In this week's magazine, I have a long piece about the campus protests that engulfed colleges across the country this fall. The story is by turns absurd, comedic, and worrisome.
To give you just one example: When the protests came to Amherst College, they began as a one-hour sit-in staged by three students. Over the course of an afternoon, other students, administrators, faculty, and various campus stooges glommed on. The protestors came up with a list of demands and then called the college president's office to demand that she come to the library to receive them.
The president had left that afternoon for a business trip to Japan. Contacted somewhere en route-it seems she hadn't yet boarded the plane-Amherst's president dropped everything and scurried back to her college's library so that protestors could present her with their demands.
But that's not the best part.
As she was being presented with demands, three other students came forward and declared that like the brave University of Missouri protestor who got kind-of famous for going on a hunger strike, they too were embarking on hunger strikes.
But that's not the best part, either.
No, the best part is that when Amherst's president solicitously asked these students, who were now minutes into their grand hunger strike, what their demands were, they admitted that they didn't have any. And instead of laughing at them, the woman charged with safeguarding Amherst's $2.1 billion endowment, begged them to "practice self care" and "not to harm their bodies."
This is crazy town.
Since my piece was published, the hits have kept on coming from colleges across the country. My favorite has been the update at Brown University.
The progressive administrators at Brown were so cowed by allegations of racism that they rushed to promise to spend $100 million-you read that right-in order to create "a just and inclusive campus."
It's worth noting two things here. The first is that if it costs $100 million to make Brown-the hippy Ivy-"just and inclusive," then what's it going to cost to socially re-engineer the rest of America's institutions? Ohio State has seven times as many students as Brown-would it cost $700 million to purify OSU? The school's endowment is $3.5 billion; they could just take it out of there, I suppose. But then, I doubt many people think that OSU is as progressive a place as Brown. The Buckeyes probably have a lot more work ahead of them. I'm not even sure a billion dollars would do the trick.
But that's not really the point. The point, as I argue in my piece in the STANDARD, is that none of this is actually about racism. It's about power. And if you need any further proof, have a look at the Brown protestors' reaction to the announcement of the $100 million sop being given them: They want more. There's a great piece in the Daily Beast about what the reaction to the $100 million as been at Brown: "[D]espite allocating an impressive amount of financial and academic resources to promoting identity diversity, this plan has failed to quell the tide of student anger at Brown. A group of protesting students declared Dec. 3 'Day of Reclamation'."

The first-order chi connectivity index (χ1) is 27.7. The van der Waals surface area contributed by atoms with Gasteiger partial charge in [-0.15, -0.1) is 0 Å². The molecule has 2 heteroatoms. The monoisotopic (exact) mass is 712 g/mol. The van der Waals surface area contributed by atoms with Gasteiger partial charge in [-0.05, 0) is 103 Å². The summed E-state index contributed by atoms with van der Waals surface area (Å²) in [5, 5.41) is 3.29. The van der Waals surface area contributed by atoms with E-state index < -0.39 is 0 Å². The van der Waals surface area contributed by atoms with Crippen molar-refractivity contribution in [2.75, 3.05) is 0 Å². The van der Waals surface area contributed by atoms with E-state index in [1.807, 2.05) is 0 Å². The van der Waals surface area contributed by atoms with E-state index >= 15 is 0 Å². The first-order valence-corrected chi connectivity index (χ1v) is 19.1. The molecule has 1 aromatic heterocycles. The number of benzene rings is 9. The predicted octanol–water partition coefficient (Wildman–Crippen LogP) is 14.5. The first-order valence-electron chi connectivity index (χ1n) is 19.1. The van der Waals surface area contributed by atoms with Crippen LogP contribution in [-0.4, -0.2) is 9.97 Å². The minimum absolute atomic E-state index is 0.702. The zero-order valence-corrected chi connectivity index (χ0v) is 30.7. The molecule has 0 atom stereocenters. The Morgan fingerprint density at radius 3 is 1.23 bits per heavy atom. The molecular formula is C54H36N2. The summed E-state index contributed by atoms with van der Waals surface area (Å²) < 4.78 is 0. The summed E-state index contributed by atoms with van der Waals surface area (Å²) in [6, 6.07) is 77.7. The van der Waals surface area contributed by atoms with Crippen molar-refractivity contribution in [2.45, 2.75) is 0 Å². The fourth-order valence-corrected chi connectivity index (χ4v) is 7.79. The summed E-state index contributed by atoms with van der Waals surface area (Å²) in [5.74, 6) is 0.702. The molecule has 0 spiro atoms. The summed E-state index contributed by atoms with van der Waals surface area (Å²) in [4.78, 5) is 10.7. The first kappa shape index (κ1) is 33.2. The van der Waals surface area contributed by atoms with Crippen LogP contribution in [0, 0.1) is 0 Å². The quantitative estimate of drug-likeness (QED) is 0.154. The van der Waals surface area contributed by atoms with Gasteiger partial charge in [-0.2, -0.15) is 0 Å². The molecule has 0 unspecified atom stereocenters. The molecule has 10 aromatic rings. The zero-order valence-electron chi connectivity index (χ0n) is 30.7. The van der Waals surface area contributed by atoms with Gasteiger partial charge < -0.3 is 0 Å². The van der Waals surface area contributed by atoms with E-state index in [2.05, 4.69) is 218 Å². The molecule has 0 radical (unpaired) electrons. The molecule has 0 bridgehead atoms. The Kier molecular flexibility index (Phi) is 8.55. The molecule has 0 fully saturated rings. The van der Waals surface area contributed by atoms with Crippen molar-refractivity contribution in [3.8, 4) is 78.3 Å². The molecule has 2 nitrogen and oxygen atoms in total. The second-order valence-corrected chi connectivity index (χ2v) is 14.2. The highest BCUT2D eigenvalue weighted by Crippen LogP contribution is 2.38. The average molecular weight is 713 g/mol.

There's video from the Day of Reclamation and watching Brown's president, Christina Paxson, get excoriated by the mob she tried to placate is all kinds of awesome:
The Facebook group also includes a video of students interrupting and shouting at Paxson during the Day of Reclamation... .
"We have obligations like being in class, but we can't focus on those things because we have to focus on being alive," one female student says in the video.
"The university is saying they're interested in hearing our trauma and forcing us to relive and tell you over and over again," says another student.
One student in the video calls for the disarming of Brown University police in the Department of Public Safety (known as DPS). "If you say you value black students, when black students say 'Disarm DPS,' you would say 'Okay, I'll disarm DPS.'"
Paxson calmly counters, "Valuing people and agreeing with everything they demand are not the same thing," a message that seems to be lost on the students.
When Brown University provost Richard Locke asks if they could have a conversation, as opposed to the shouting, he is met in the video with several shouts of "no." A male student says, "Heterosexual white males have always dominated the space."
When Locke appears to correct him and say he is not heterosexual, the student responds, "Well, homosexual, it don't matter. White males are at the top of the hierarchy. Cis gender white males are at the top of the hierarchy." ...
In response to Pathways to Diversity and Inclusion Plan, students released their own 14-page set of demands on the Day of Reclamation.
That last part is the kicker: A hundred million dollars just gets you another round of demands from this mob. For some people, the world is not enough.
As I said in the magazine, the only thing that will satisfy the protestors is the total dominance of every person and institution they can master. And the total destruction of any person or institution they cannot.
I watched the season finale of South Park tonight and it was nowhere near as funny as this. College students going on a hunger strike without a list of demands? Are they just intending to die? It seems like a good time to start learning Chinese.